Francis Barnard goes to Spain, when he hears his sister Elizabeth has died. Her husband Nicholas Medina, the son of the brutest torturer of the Spanish Inquisition, tells him she has died ... See full summary »
After a long journey, Philip arrives at the Usher mansion seeking his loved one, Madeline. Upon arriving, however, he discovers that Madeline and her brother Roderick Usher have been afflicted with a mysterious malady: Roderick's senses have become painfully acute, while Madeline has become catatonic. That evening, Roderick tells his guest of an old Usher family curse: any time there has been more than one Usher child, all of the siblings have gone insane and died horrible deaths. As the days wear on, the effects of the curse reach their terrifying climax. Written by
Jean-Marc Rocher and Nina <firstname.lastname@example.org><email@example.com>
This film marked a major change in the career of Roger Corman. Instead of producing two low-budget black-and-white films for release as a double feature, American-International agreed that he could use the budget to produce one higher-budget movie, in CinemaScope and color instead. See more »
As Phillip leaves his room to go to supper you hear the house start to rumble and it shows the hallway shaking,you can tell that this is done by having the camera moved around as the candles and other miscellaneous items in the hall don't move at all. See more »
[as the house starts to rumble]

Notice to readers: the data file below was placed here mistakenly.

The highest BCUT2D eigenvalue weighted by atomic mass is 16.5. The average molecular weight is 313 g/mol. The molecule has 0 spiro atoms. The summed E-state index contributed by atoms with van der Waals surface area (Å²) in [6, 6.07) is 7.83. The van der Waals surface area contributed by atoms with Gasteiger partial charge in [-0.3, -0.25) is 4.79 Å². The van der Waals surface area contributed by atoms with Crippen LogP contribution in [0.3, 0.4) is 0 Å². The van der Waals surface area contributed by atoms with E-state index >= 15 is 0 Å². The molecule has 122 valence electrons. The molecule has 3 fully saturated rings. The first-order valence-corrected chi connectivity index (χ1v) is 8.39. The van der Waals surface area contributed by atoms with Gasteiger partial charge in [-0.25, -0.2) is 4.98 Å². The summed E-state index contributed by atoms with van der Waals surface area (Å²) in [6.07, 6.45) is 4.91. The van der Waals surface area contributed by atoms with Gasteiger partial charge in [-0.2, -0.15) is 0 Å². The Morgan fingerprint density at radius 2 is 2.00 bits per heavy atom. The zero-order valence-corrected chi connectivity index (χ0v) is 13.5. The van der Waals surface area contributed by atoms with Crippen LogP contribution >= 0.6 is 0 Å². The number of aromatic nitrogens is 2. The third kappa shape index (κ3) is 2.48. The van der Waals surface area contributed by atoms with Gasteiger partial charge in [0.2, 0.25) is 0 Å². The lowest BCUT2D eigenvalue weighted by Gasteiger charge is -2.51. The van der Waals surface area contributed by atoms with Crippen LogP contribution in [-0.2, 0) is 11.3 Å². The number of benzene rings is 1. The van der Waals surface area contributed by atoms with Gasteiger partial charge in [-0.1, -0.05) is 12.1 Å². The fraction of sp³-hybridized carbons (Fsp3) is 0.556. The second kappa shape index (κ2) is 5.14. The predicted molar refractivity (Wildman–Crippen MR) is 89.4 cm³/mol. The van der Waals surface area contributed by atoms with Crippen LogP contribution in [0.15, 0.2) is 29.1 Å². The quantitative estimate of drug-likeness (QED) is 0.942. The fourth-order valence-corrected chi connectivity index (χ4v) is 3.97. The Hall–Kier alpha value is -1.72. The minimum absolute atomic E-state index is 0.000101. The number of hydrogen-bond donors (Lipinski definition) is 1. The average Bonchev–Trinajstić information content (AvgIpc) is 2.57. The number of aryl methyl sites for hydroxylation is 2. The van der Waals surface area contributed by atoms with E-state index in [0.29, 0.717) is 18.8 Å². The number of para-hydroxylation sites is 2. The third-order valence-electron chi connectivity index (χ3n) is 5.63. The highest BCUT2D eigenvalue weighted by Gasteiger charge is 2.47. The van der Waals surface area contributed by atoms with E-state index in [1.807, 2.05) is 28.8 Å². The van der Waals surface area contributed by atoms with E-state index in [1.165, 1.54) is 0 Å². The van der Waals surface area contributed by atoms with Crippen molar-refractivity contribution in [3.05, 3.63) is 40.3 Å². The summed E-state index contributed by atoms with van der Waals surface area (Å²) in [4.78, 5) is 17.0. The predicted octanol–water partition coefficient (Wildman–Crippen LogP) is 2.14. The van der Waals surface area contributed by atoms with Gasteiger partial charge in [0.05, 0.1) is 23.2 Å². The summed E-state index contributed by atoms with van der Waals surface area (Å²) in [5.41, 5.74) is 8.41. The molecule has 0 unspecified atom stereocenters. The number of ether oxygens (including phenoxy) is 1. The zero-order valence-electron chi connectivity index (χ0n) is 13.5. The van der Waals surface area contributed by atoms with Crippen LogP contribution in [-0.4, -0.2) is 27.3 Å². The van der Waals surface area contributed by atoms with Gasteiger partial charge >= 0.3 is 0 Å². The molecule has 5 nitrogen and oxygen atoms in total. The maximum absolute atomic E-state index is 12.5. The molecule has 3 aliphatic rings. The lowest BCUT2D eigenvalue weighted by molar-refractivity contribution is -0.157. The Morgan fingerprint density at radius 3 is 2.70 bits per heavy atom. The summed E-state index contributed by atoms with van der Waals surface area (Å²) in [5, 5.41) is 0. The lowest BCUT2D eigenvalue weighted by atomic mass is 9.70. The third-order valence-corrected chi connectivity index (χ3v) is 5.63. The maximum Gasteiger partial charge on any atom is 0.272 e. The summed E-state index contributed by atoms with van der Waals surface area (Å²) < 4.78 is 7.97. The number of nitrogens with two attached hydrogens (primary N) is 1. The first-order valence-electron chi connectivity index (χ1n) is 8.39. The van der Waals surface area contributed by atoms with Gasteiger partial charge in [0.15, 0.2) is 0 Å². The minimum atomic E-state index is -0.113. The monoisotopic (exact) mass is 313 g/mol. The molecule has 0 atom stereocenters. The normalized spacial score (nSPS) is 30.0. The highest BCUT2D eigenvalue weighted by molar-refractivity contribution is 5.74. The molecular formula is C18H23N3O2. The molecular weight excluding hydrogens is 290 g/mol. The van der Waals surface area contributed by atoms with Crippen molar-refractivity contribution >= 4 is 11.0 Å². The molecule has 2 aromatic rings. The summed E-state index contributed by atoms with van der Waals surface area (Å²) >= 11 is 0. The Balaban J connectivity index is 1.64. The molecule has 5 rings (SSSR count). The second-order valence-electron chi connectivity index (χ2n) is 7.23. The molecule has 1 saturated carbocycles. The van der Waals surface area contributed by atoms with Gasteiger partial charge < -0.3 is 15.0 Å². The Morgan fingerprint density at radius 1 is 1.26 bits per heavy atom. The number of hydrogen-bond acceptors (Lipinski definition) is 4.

How long has that been going on?
So long I'm hardly aware of it anymore. It's just the settling of the house.
That settling could cause this entire structure to collapse. That doesn't worry you?
Oh no, sir. If the house dies, I shall die with it.
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Roger Corman's brilliant adaptation of Edgar Allan Poe's chilling tale is one of the greatest achievements in cinematic horror. It's hard to pick one of Corman's Poe adaptations as the best, but this, the first, might be it.
The movie is fairly faithful to the story, but extremely faithful to the tone of Poe's writing. No one but the team of Corman and writer Richard Matheson could pull it off like this. Poe's deranged sense of dread and sardonic humor are all here, in every shot.
Vincent Price turns in one of his finest performances as Roderick Usher, a man who is glad that he and his sister, Madeline (the wonderful Myrna Fahey) are the last of their bloodline, as he believes the family is doomed to all eventually go mad. He also suffers from hyper-sensitivity, and must have quiet, dim light, soft clothing and bland food, otherwise he suffers extreme pain. Whether this is a physical or psychological anomaly is never confirmed.
Madeline's fiance Philip (Mark Damon) comes to the house to claim Madeline as his wife. Roderick forbids it, believing he and his sister should die together, thus ending the Usher line of insanity. But it may be too late, as Madeline is already showing signs of flipping out, and Roderick has some pretty twisted ideas of how to stop that from happening.
The movie leads up to a spine-tingling finale that's as intense and scary a climax as anything I've seen. HOUSE OF USHER is a great horror movie, and perhaps the most faithful adaptation of Poe, both in content and style, ever filmed.
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